The rice, which has been making headlines for nearly two decades, was widely touted as a solution to vitamin A deficiency, which affects 250 million preschool-aged children worldwide.1 As the leading cause of preventable blindness in children, it's estimated that up to 500,000 children become blind each year due to vitamin A deficiency, and half of them die within a year of losing their sight.2
A form of rice that could potentially alleviate this devastating micronutrient deficiency, especially in low-income countries in Africa and South-East Asia does, indeed, sound like a panacea. However, despite its recent FDA approval, there remain many doubts surrounding Golden Rice, including its usefulness, practicality and effectiveness for its intended purpose: relieving vitamin A deficiency.
The FDA based their decision to approve Golden Rice on data supplied by the International Rice Research Institute (IRRI), the current makers of Golden Rice, who they have also tasked with ensuring the products safety in the future: It is IRRIs continuing responsibility to ensure that foods marketed by the firm are safe, wholesome, and in compliance with all applicable legal and regulatory requirements."3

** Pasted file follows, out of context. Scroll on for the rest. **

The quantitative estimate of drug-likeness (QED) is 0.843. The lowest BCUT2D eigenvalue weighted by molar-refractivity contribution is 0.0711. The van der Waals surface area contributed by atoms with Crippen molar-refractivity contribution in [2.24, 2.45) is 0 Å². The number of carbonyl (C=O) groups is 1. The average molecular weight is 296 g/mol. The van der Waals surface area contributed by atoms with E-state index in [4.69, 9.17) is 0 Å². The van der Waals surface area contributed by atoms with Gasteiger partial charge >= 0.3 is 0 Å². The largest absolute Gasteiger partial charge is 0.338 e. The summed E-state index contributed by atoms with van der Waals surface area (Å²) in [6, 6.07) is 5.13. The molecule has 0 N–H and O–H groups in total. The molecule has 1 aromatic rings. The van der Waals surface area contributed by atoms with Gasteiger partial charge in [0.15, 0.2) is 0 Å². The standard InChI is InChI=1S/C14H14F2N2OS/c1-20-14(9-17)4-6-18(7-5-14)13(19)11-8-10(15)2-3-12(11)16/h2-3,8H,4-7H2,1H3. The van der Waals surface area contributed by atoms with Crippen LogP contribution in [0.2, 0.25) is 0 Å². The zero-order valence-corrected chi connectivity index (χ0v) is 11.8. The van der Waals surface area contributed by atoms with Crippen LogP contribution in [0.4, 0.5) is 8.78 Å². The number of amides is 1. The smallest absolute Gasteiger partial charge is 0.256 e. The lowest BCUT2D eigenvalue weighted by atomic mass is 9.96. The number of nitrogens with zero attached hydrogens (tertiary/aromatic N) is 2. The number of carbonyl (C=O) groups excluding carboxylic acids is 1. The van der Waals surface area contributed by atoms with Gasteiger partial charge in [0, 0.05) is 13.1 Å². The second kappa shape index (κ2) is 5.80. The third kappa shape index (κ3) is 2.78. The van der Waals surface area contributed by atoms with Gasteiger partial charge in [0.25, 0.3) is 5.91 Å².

While IRRI does not intend to grow or market Golden Rice in the U.S. at this time, it sought approval because it's expected that the product may be imported into the U.S., perhaps in other food products intended for animals or people.
While accepting IRRI's conclusion that Golden Rice is safe, they noted that its beta-carotene content is "too low to warrant a nutrient content claim." Health Canada similarly wrote that even if all rice and rice products in the country were replaced with Golden Rice, it would result in only a very small (0.8 percent to 8 percent) increase in beta-carotene intake daily.4
The FDAs approval could influence other countries consider...
The Ballarat Courier reported on a 19 year old man who pleaded guilty to multiple offences related to sexual abuse and rape of children.
One of his victims was only 13 years old, another was 14. These girls are children. They cannot legally give consent so anything that happened between them and an adult man is not sex it is sexual abuse or rape.
Children cannot have sex. Sex requires consent, children cannot legally or morally give consent so it is not sex. Rape, sexual abuse and sex are not the same thing and they can not be used interchangeably in headlines.
Here are the reasons this matters, in every case, with every headline.